Detector Breakthroughs
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To perform time-resolved fluorescence imaging in the lung at video rates it is vital for our optical sensors to incorporate fast on-chip signal processing.

Two of the most important areas where we have achieved world-record data throughput rates are in time-to-digital conversion and on-chip histogramming.

Time-to-Digital Conversion (TDC)

Time to digital conversion is the process of measuring time intervals by means of electronic circuitry and representing time as a digital number or code which can be processed or stored. The conversion is performed by a category of circuits known as time to digital converters (TDCs) which are intricate systems capable of measuring time intervals typically with tens of picoseconds of resolution.

Such circuits require two main trigger signals for them to operate, a start signal indicating the start of the time interval to be measured, and a stop signal which halts the measurement resulting in a representative digital output.

An equivalent analogy to these circuits is the stopwatch which is used to measure fine time intervals between the start of a race and the time an athlete crosses the finish line. To put this in context consider the example above, where a laser is placed a certain distance away from a photo-detector with both of them connected to a TDC circuit. The start signal is a laser trigger indicating that a laser pulse has been generated and the athlete is the photon that is racing towards the finish line or the photo-detector. Once the photo-detector or SPAD detects the photon, it generates the stop signal causing the TDC or the stopwatch to record the time of arrival with respect to the laser start.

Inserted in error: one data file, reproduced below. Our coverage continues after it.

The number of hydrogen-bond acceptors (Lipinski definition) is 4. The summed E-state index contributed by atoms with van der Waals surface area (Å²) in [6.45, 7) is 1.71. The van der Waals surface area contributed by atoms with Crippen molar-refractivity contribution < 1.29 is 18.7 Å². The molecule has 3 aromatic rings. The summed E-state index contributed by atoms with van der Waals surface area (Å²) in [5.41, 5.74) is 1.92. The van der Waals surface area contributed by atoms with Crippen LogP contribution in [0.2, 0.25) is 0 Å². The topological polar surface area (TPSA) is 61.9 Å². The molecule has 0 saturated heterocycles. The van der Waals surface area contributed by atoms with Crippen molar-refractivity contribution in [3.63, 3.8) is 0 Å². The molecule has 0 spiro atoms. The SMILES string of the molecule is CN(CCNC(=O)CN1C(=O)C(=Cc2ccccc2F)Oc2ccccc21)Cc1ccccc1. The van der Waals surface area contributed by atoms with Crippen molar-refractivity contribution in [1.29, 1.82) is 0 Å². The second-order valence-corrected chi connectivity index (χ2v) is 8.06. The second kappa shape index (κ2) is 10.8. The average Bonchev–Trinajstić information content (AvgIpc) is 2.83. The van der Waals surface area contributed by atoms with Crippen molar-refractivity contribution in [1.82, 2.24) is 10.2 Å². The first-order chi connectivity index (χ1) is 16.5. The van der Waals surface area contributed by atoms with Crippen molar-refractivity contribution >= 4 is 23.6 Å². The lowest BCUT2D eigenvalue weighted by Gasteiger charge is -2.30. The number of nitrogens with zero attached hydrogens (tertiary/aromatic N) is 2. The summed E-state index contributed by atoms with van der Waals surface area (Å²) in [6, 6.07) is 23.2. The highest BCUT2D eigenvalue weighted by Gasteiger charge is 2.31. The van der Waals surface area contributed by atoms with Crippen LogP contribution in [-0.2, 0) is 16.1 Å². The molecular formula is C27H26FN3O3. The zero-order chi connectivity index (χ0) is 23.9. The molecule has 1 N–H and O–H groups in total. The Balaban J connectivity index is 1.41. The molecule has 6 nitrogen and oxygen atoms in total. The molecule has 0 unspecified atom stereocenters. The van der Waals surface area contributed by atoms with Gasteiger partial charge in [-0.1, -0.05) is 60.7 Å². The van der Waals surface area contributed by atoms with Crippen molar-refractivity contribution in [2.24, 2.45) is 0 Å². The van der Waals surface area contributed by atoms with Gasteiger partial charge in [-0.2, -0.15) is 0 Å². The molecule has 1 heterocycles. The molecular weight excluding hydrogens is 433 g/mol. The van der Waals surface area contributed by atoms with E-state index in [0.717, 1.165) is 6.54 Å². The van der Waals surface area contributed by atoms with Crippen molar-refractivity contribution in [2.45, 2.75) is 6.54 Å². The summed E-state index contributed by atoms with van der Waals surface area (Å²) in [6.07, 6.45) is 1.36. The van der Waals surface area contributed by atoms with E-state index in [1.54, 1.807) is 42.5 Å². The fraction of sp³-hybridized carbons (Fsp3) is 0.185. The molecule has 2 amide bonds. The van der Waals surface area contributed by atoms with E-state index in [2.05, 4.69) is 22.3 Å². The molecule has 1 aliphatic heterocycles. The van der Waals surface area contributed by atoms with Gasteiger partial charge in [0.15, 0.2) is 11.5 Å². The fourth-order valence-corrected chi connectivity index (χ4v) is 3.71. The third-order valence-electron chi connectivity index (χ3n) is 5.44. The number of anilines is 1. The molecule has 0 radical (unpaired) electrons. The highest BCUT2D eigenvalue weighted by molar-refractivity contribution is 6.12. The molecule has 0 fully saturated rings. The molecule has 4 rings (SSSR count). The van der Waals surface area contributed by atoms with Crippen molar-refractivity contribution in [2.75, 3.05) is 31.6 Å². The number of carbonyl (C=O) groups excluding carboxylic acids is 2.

On-Chip Histogramming

A TDC is capable of generating an enormous number of photon time-stamps representing a significant data readout, storage and analysis challenge. Often the real quantity of interest in experiments is the histogram showing the distribution of photon arrival times. Typically a time-resolved histogram is required for each wavelength under investigation. From these histograms the characteristic time-constants associated with particular fluorophores may be evaluated, and color-maps corresponding to these time constants can be used to create a powerful rendering of lung images where different cells and molecules can be readily distinguished.

Histograms may be computed in a post-processing stage from raw time-stamps stored on the host-computer. The disadvantage here is that the histograms may take a long time to compute for large datasets and the ability to navigate and analyze in the lung in real-time is lost to the clinician. Opportunities to gain significant information about lung pathogens and conditions may therefore be lost. A better approach is to compute histograms in the FPGA controller but this is often challenging in terms of  programmable digital logic resources. The best approach is to generate histograms directly at source – on the sensor-chip itself using hard-wired ultrafast digital logic. This ‘system-on-a-chip’ approach is used in the Proteus RAII sensor.